Geiger discovered aviator Charles Lindbergh's account of on-board "phantoms" during his 1927 attempt to make the first solo non-stop trans-Atlantic flight from New York to Paris. As the pilot struggled to stay awake during the 33-hour flight, he felt that his companions were friendly and helpful. "(They were) conversing and advising on my flight … reassuring me," he wrote about them later.

Geiger started to think he might have another book on his hands. "There was something interesting going on. Not just a fluke hallucination. I soon reached a dozen (cases). Then 25. And in the end I had 100-plus.

"I felt it was important that people understand just how common this experience is. It's not highly unusual and freakish. It's an experience that people have in all sorts of environments and conditions — and that lends it a lot of power."

Meantime, the writer had discovered that the syndrome was endemic among climbers, from Peter Hillary, to Lincoln Hall and Reinhold Messner. But discussion of it had remained secret climbers' business — quarantined to the kind of books and magazines mostly read by other climbers.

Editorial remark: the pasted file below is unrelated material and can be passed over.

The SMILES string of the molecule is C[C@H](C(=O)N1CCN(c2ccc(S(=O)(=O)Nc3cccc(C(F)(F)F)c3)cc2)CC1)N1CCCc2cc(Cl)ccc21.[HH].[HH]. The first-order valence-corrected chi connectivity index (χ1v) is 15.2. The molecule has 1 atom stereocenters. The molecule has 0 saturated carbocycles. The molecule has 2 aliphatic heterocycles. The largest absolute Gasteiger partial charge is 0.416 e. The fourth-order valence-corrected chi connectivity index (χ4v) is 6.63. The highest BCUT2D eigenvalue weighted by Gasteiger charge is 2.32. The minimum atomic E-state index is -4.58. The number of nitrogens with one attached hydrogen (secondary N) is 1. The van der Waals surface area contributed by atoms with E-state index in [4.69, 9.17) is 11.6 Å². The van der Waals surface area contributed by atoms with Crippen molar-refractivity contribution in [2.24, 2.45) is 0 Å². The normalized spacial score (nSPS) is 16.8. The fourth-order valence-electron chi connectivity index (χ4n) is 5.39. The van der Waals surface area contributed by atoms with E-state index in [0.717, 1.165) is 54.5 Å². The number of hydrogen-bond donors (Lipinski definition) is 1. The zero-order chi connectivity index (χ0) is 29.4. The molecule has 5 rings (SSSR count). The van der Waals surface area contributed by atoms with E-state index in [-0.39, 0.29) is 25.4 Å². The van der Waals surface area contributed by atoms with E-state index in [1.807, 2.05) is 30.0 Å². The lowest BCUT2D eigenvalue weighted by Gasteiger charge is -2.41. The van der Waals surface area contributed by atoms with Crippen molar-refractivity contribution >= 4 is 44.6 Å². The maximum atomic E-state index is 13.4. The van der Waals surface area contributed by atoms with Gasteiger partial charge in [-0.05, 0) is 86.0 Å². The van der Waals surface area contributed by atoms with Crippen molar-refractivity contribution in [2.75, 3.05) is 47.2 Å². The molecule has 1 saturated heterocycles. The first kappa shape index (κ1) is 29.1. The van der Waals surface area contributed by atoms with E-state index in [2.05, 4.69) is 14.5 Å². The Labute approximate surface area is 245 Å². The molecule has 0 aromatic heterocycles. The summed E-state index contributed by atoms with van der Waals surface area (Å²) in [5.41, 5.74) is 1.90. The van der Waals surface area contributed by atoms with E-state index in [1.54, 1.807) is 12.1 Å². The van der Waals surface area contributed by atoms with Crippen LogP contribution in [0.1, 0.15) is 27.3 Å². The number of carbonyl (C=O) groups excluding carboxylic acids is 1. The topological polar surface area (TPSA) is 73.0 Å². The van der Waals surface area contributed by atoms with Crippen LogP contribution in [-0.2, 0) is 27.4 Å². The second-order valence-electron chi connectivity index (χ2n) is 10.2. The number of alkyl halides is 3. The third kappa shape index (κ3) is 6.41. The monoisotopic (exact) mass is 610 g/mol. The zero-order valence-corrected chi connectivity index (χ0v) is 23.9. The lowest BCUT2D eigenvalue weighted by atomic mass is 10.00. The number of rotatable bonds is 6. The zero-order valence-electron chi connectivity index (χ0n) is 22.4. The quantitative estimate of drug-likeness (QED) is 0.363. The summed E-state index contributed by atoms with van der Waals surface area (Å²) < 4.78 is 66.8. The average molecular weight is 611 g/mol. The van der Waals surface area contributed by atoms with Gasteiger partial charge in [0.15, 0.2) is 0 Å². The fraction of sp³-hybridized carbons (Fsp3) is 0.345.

Geiger emphasises that he is laying no claims to discovering the "third man factor". British neurologist MacDonald Critchley, for example, had alluded to the concept in his 1955 essay The Idea of a Presence, which drew on the scientist's 1943 study of 279 shipwrecked sailors and airmen. It included statements from a pilot and his observer who had both kept imagining a third person adrift with them in their rubber dinghy in the North Atlantic.

"But nobody in the scientific realm was pursuing (the idea)," says Geiger. "And nobody in the popular realm was attempting to pull it together and tell the story of what I think is a very important survival mechanism."

If the "third man factor" had been confined to climbers, the writer concedes, he might have been less intrigued by it because a clear and logical explanation for the phenomenon — altitude sickness-induced brain malfunction — seemed so readily at hand. Once he started to discover more examples of "third man syndrome" — at sea-level, in the jungles of New Guinea, in space capsules — he felt he was facing a phenomenon that was both universally appealing and perplexing.